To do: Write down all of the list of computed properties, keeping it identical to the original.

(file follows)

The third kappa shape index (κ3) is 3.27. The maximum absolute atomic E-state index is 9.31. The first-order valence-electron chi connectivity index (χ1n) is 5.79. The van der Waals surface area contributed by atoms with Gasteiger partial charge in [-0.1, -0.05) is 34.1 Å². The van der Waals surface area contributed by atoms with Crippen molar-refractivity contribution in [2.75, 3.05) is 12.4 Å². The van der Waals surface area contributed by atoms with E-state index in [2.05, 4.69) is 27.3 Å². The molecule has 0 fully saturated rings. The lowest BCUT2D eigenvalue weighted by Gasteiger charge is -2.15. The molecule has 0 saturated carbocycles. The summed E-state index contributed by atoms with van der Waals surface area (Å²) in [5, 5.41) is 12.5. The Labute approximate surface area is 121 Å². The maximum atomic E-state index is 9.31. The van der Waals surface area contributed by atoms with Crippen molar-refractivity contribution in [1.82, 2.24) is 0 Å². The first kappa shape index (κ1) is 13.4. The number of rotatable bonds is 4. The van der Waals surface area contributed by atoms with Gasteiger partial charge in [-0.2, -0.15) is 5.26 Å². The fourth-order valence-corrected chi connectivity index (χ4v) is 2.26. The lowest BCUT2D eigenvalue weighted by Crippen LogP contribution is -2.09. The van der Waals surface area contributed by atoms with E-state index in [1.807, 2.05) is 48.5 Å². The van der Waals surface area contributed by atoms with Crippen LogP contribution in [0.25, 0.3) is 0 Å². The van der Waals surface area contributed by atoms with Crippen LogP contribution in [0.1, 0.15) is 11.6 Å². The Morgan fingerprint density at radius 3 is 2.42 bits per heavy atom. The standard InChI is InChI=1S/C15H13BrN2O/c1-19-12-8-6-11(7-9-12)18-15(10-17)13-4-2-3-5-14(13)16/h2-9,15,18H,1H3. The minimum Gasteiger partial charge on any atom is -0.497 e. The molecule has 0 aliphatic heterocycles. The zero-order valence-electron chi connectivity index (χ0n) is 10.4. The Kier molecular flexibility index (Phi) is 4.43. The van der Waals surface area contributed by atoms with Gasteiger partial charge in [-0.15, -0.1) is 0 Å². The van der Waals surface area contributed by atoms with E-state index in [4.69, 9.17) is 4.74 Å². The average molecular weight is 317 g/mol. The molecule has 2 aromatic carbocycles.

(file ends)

The third kappa shape index (κ3) is 3.27. The maximum absolute atomic E-state index is 9.31. The first-order valence-electron chi connectivity index (χ1n) is 5.79. The van der Waals surface area contributed by atoms with Gasteiger partial charge in [-0.1, -0.05) is 34.1 Å². The van der Waals surface area contributed by atoms with Crippen molar-refractivity contribution in [2.75, 3.05) is 12.4 Å². The van der Waals surface area contributed by atoms with E-state index in [2.05, 4.69) is 27.3 Å². The molecule has 0 fully saturated rings. The lowest BCUT2D eigenvalue weighted by Gasteiger charge is -2.15. The molecule has 0 saturated carbocycles. The summed E-state index contributed by atoms with van der Waals surface area (Å²) in [5, 5.41) is 12.5. The Labute approximate surface area is 121 Å². The maximum atomic E-state index is 9.31. The van der Waals surface area contributed by atoms with Crippen molar-refractivity contribution in [1.82, 2.24) is 0 Å². The first kappa shape index (κ1) is 13.4. The number of rotatable bonds is 4. The van der Waals surface area contributed by atoms with Gasteiger partial charge in [-0.2, -0.15) is 5.26 Å². The fourth-order valence-corrected chi connectivity index (χ4v) is 2.26. The lowest BCUT2D eigenvalue weighted by Crippen LogP contribution is -2.09. The van der Waals surface area contributed by atoms with E-state index in [1.807, 2.05) is 48.5 Å². The van der Waals surface area contributed by atoms with Crippen LogP contribution in [0.25, 0.3) is 0 Å². The van der Waals surface area contributed by atoms with Crippen LogP contribution in [0.1, 0.15) is 11.6 Å². The Morgan fingerprint density at radius 3 is 2.42 bits per heavy atom. The standard InChI is InChI=1S/C15H13BrN2O/c1-19-12-8-6-11(7-9-12)18-15(10-17)13-4-2-3-5-14(13)16/h2-9,15,18H,1H3. The minimum Gasteiger partial charge on any atom is -0.497 e. The molecule has 0 aliphatic heterocycles. The zero-order valence-electron chi connectivity index (χ0n) is 10.4. The Kier molecular flexibility index (Phi) is 4.43. The van der Waals surface area contributed by atoms with Gasteiger partial charge in [-0.15, -0.1) is 0 Å². The van der Waals surface area contributed by atoms with E-state index in [4.69, 9.17) is 4.74 Å². The average molecular weight is 317 g/mol. The molecule has 2 aromatic carbocycles.